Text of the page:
|Table of contents||Table of diagrams
fewest number of plays
greater number of plays
territory efficiency 0.67
territory efficiency 1
territory efficiency 1.83
inefficient: too slow movement
efficient: good compromise between speed and safety
inefficient: too insecure
A player's greater efficiency achieves a) something with the fewest number of his plays or b) the most with the same number of his plays. 
Note that plays made for then removed stones are also counted.
Example 1 for different numbers of black plays resulting in different, compared positions: Suppose the task is to create a solid black wall in front of the white stones.
Black achieves the task with 7 plays. This is inefficient, because Black spends one play too many, which he would better play elsewhere.
Example 2 for same number of black plays: Suppose the task is to live while making the most territory. Each diagram needs 6 black stones played.
Black has played 6 stones to get life with at most 3 points. This is inefficient.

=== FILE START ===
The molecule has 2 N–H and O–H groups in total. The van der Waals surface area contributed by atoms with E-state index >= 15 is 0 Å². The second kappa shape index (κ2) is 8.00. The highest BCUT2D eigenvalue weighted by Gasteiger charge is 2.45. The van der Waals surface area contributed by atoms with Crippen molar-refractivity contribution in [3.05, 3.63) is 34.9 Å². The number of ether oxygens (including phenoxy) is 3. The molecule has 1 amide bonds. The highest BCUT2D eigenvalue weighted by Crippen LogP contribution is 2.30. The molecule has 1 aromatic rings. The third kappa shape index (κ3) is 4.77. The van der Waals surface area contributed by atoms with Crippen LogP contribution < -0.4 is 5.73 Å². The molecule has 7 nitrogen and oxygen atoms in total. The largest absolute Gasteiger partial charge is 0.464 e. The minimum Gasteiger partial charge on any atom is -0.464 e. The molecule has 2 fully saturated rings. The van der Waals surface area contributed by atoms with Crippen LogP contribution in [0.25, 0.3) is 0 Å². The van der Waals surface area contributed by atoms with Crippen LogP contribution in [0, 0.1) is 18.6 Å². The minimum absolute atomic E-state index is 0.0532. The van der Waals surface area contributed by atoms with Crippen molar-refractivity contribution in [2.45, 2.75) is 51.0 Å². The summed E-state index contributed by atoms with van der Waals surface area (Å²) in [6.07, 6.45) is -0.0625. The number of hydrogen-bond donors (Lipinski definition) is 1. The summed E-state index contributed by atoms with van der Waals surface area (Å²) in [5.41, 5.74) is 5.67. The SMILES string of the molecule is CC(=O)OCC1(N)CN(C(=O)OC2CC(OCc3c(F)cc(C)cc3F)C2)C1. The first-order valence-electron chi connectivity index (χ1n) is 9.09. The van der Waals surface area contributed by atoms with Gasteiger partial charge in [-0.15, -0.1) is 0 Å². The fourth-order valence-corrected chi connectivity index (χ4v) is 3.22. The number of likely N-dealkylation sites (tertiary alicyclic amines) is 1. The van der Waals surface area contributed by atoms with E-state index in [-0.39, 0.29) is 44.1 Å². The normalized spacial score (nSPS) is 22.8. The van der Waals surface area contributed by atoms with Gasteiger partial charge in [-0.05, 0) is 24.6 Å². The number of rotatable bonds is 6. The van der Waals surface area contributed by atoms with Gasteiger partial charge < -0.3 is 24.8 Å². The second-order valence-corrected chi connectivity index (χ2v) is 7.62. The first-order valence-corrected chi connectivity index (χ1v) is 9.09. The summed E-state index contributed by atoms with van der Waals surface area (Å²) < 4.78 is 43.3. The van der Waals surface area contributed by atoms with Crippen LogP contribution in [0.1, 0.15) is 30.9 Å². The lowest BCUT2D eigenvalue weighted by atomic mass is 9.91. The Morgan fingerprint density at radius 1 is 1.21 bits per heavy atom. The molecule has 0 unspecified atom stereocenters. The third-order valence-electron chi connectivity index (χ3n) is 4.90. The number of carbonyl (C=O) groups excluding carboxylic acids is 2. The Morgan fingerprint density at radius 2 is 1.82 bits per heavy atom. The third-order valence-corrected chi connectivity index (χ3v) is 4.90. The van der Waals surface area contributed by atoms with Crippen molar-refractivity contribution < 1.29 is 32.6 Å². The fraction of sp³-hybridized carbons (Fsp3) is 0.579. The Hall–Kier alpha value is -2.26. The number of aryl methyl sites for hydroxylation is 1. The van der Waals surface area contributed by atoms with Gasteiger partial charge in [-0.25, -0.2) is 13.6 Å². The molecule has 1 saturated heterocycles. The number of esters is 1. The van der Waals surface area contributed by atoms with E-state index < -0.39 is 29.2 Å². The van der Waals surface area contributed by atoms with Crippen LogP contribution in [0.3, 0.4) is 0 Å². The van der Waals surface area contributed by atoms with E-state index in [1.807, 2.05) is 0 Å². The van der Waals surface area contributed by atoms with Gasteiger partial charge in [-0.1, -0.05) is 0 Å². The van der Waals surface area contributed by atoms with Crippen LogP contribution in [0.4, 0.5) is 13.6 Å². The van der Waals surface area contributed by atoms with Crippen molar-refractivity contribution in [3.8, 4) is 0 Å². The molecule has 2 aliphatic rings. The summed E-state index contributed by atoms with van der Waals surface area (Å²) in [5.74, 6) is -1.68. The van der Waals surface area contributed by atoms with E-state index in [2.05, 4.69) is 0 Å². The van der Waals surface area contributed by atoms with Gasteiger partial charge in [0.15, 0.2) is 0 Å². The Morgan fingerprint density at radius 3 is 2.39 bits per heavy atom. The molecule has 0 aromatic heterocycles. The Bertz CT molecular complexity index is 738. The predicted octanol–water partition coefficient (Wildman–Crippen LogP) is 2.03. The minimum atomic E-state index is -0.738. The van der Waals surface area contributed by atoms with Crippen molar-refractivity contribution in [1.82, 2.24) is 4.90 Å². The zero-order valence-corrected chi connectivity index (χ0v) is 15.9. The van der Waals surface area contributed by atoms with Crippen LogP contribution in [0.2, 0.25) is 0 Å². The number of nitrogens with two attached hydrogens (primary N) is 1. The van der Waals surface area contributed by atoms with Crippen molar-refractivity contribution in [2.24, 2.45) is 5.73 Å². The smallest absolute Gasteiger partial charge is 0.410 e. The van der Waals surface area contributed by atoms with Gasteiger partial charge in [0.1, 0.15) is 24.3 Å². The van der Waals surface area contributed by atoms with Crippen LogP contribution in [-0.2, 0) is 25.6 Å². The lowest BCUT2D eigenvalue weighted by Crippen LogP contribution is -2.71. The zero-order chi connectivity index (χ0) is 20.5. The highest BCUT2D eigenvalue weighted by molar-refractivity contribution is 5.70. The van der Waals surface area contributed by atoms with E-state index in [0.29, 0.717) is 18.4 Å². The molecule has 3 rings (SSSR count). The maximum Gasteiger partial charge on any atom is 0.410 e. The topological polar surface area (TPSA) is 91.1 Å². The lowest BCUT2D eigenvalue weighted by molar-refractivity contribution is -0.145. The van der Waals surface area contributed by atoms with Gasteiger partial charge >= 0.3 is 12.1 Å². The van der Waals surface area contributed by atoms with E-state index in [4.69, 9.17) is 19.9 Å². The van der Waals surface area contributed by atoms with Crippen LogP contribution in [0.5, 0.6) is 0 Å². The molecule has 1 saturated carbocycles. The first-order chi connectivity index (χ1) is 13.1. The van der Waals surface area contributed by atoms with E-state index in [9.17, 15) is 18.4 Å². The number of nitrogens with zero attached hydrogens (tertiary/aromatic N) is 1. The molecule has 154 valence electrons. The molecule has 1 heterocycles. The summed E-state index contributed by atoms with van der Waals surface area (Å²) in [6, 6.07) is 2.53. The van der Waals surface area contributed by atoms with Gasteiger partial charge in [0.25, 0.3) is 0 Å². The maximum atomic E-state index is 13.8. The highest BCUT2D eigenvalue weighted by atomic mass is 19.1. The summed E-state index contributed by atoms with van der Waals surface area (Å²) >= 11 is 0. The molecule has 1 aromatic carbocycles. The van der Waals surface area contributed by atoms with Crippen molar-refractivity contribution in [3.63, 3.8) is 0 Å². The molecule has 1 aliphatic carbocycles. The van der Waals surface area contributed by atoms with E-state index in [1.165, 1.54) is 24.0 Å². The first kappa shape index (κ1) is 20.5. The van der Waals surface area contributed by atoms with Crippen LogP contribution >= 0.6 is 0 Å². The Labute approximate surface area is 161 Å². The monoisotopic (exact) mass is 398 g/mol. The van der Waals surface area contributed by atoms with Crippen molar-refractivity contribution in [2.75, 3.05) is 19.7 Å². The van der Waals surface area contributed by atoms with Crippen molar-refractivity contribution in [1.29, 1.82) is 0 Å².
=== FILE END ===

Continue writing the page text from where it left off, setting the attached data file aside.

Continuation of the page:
Black has 4 points made by 6 stones played. His territory efficiency is 4/6 ~= 0.67. This is inefficient.
Black has 6 points made by 6 stones played. His territory efficiency is 6/6 = 1. This is better than in Example 3. In relation, Black has made territory more efficiently.
Black has 11 points made by 6 stones played. His territory efficiency is 11/6 ~= 1.83. This is more efficient than in Examples 3 and 4.
Efficiency is the optimal compromise between safety and speed of local movement. 
This more specialised description of efficiency has, however, its merits for related application.
 Citation from Joseki Volume 2 Strategy. In Fundamental Principles of Go, published 2004, Yang Yilun appears to have been the first to relate number of moves and amount of territory. I have clarified division to be the kind of relation.